Richard Thomas: I think you are right to raise that. It is an important point and one that concerns me, as I am sure it concerns you. It is not a statutory process in the same way as it is in Scotland. In Scotland there is a mandatory internal review on the face of the Act. What the Act says in the UK, the Act which I am responsible for, is that, in effect, the interaction of section 50 of the Act and the Code of Practice is that normally we would expect an internal review to be undertaken by the public authority before we start to deal with the complaint.

Q34 James Brokenshire: Would you like to see that more Scottish style of approach adopted? Would that help you in terms of dealing with your business?

Richard Thomas: I do not think we are currently in the business of suggesting revisions to the Act itself, but that will be on my shopping list, something in that area to perhaps create a tighter mandatory requirement for internal review. I think it is a healthy stage to have a more senior review of a case inside the public authority, because one could understand perhaps more junior staff are dealing with it and then it does need to be taken to a more senior level for review; but I think, were it to be made mandatory, there would have to be quite strict time limits. We are having to work with rather general language at the moment, and I think I would want to see the same approach to time limits as exist for requests in the first place. So, yes, the answer is we would like to see a tighter control there, but, equally, where we feel that we are being spun a line by a public authority, we think that they are not actually pursuing the internal review as fast as they should be, then we will do our best to put more pressure upon the public authority to speed up their act.

Q35 James Brokenshire: Is this again an area where a practice recommendation would be appropriate?

Richard Thomas: It may be, but please do understand - and this goes back to the questions that were put earlier by Mr Tyrie - we have very limited resources to do this. I am having to put large numbers of my staff into complaint handling. The more we move staff into complaint handling the less we have for the enforcement policy of the guidance area. We are very stretched.

Q36 James Brokenshire: But, as you can appreciate, if people put in an application under a Freedom of Information Act inquiry a year go and they are still sitting here a year later without that information, they are going to be quite frustrated to hear from you, "Sorry guys, there is not a lot we can do about it. We have not got the resources. Therefore it has not got the teeth to actually bite on this authority to do something about it"?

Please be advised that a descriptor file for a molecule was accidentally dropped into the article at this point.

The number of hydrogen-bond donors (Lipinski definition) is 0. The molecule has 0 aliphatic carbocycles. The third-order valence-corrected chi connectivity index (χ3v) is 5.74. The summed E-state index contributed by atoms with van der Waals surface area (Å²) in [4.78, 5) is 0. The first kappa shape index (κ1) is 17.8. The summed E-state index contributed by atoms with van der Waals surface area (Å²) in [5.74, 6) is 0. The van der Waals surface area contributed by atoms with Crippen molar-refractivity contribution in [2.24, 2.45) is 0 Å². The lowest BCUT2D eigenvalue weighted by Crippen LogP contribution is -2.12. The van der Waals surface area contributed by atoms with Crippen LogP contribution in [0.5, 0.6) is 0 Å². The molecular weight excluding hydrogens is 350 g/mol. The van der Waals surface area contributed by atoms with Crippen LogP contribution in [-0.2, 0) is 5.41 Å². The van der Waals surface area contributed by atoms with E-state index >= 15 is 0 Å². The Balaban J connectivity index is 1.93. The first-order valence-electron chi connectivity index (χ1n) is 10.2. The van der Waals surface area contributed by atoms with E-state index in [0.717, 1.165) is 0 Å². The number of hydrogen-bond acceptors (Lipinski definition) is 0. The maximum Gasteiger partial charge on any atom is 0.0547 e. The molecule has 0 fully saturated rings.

Richard Thomas: I hope that is not the message we are conveying to you is afternoon. We are not sitting back. We are certainly not complacent about the situation. We have got a double target in this area. One is to get individual complaints resolved as quickly as possible so that people are not sitting there feeling frustrated, but also using our more general powers to put pressure upon public authorities to speed up their performance generally. The emphasis in the first 12 months has been primarily on getting the complaints through as quickly as possible. We will still be doing a lot of that for the next 12 months. There is no doubt of that. What I am saying is that, to the extent possible, we will be using our formal powers to improve performance at a more general level.

Q37 James Brokenshire: On this issue of internal review, you will therefore be issuing more and clearer formal guidance in addition to the 23, or however many other guidance notices you have issued, on this as to what you regard as reasonable and acceptable in terms of the time taken and the procedures to be adopted.

Richard Thomas: I have indicated already that, without making it a formal requirement, because legally I cannot do that, I am indicating that in my judgment two months should be long enough for public interest considerations?

Q38 Chairman: Do you have any special provisions for or way of dealing with those cases where the complainant can show that there is a time limit on his need for the information? For example, he may have a matter coming to a tribunal or a public inquiry or something like that?

Richard Thomas: I think Graham has a couple of examples of those. I mentioned earlier moving away from the cab rank principle, first come first served, which we started. We tried to be equitable in our treatment of everybody, saying no one deserved any special favours. I think with hindsight, that was not the best approach and now we are prioritising cases. We have got various criteria. They include: is it setting a precedent? Can it be grouped with other cases? Is it an important point of principle? One of the criteria is: is there a special reason of timeliness? If there is some pending legal challenge, or an appeal, or something of that nature, we will do our very best. It may not always be easy to meet those demands, because some people want the information very quickly indeed, but Graham may want to say a little more about that.